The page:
A series of dedicated seminars will also be run on the theme of Blast Effects Acting on Materials and Structures (BEAMSem). These events will bring together leading academics and practitioners to quickly disseminate results and to aid in the integration of threat and protection solution research. It is hoped that knowledge of the mechanisms of blast loading may also lead to novel material development to be able to mitigate close-in explosions, and hence lead to improved safety in both military and civilian arenas.

A key output from MaCE will be a fast-running engineering model (FREM) that will allow users to quickly and accurately predict blast load parameters for a range of scenarios. To achieve the widest possible impact two approaches will deliver this FREM to the user community. The first will be to integrate our findings in the US Army FREM ConWep, access to which is difficult to attain. The proposers have strong connections with the US Army Engineers Research and Development Center (ERDC) who develop ConWep to facilitate this. We will also use the recently-launched Energetics Materials Blast Information Group (EMBIG) to develop and disseminate a separate FREM to its suitably cleared members, who hitherto have been at a distinct disadvantage. The implementation of the physics of the conceptual model into widely used modelling software such as LS-DYNA will also ensure the developments reach the widest possible audience.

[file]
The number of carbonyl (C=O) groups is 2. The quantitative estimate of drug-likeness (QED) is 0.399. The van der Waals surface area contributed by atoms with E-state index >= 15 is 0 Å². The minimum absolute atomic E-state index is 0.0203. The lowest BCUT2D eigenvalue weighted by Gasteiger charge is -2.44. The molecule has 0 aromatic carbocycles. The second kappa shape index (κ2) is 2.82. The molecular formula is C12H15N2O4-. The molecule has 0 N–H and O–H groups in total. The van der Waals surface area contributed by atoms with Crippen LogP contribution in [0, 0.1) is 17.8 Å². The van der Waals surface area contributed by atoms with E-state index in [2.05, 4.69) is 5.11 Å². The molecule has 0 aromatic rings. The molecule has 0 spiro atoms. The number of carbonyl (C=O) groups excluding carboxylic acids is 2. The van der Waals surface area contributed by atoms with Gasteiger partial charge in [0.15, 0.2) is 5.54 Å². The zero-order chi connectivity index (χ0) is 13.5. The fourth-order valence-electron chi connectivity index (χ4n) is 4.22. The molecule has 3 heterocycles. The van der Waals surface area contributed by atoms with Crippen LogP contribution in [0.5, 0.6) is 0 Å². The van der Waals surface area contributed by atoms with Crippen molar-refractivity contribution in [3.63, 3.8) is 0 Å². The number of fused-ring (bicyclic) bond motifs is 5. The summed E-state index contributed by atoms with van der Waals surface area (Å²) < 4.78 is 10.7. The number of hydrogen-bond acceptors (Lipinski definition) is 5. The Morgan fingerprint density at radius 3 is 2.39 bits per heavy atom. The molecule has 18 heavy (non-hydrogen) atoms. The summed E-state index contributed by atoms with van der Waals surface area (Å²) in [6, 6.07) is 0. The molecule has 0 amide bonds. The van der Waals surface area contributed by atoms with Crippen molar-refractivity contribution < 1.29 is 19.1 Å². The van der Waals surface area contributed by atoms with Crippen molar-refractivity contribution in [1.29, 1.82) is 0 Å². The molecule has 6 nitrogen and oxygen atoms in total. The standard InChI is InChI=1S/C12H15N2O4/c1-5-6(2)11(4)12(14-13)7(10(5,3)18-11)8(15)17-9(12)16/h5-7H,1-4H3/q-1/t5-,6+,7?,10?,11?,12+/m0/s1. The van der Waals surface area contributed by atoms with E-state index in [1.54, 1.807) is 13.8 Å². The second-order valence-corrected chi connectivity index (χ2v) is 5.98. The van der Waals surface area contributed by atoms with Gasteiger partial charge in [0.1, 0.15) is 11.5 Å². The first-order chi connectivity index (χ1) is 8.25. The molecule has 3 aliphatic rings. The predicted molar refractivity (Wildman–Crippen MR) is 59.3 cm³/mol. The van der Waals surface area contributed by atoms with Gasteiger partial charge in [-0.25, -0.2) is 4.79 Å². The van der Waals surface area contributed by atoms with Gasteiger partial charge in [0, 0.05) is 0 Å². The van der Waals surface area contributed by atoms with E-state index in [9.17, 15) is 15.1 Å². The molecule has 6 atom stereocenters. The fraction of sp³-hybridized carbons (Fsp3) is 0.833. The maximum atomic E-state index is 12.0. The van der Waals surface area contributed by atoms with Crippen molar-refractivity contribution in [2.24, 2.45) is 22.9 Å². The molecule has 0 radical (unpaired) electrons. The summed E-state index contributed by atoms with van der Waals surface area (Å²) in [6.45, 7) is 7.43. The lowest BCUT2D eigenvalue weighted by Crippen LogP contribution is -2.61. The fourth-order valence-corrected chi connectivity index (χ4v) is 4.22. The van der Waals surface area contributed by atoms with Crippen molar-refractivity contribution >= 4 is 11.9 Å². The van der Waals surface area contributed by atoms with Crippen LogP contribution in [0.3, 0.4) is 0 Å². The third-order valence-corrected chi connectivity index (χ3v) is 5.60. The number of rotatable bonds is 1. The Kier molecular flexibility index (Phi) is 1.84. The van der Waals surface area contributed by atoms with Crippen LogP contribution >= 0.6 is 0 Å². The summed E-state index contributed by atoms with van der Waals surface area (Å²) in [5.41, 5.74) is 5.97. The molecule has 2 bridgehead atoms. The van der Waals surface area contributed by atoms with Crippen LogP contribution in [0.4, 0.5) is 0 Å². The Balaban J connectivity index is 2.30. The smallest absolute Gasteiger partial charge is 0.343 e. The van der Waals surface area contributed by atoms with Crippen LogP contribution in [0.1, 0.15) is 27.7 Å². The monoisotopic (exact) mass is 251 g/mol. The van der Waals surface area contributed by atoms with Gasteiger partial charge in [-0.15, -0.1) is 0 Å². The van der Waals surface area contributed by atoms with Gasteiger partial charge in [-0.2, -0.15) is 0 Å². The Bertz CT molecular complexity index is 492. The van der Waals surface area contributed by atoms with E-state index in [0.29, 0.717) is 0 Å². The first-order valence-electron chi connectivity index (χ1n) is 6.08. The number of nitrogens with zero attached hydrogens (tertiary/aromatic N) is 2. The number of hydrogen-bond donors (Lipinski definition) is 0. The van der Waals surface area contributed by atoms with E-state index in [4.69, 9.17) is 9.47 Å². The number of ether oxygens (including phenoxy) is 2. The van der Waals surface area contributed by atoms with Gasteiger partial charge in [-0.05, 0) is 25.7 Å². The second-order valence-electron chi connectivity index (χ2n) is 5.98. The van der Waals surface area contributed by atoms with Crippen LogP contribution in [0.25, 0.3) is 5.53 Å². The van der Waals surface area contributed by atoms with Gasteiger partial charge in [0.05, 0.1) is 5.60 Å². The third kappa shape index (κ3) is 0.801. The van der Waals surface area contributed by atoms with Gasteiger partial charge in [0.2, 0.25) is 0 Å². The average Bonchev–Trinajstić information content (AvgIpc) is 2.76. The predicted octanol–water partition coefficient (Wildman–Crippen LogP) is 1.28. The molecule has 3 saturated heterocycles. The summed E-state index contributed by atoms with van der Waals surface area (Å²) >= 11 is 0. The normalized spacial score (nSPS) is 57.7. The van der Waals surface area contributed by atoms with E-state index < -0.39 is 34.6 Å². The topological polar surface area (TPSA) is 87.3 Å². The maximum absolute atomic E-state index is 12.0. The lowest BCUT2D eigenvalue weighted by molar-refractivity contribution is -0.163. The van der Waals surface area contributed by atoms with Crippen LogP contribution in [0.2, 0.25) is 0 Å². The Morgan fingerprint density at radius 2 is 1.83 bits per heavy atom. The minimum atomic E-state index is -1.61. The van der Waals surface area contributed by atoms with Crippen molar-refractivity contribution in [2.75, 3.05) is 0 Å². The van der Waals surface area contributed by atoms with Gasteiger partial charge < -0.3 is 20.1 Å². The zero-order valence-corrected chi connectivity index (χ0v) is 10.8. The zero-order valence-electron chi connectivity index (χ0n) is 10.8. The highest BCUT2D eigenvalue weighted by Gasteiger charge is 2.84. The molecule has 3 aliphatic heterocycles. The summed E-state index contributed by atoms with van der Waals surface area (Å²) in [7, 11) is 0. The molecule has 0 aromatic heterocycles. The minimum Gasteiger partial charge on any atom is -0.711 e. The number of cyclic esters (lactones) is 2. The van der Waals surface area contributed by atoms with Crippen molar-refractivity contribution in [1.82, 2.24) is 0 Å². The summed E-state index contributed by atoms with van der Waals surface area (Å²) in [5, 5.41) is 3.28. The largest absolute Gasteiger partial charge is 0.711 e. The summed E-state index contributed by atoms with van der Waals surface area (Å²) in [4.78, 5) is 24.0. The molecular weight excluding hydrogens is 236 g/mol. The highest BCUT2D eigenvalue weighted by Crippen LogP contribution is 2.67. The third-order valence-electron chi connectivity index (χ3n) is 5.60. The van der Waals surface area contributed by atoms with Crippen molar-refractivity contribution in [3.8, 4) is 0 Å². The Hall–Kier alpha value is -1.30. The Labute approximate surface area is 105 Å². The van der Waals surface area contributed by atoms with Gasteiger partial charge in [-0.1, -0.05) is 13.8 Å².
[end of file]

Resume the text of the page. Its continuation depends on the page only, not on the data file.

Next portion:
International collaboration is vital in this field. The proposers will build on existing links with leading researchers and practitioners in the USA, Germany, South Africa and Australia, sharing results and findings (via the APSC), and using this to help define possibilities and future challenges for the field of blast protection engineering. A further key development will be the curation of an experimental results database which not only houses the project results, but other suitably well controlled tests from research centres worldwide to develop the definitive globally accepted dataset on blast loading parameters.

Publications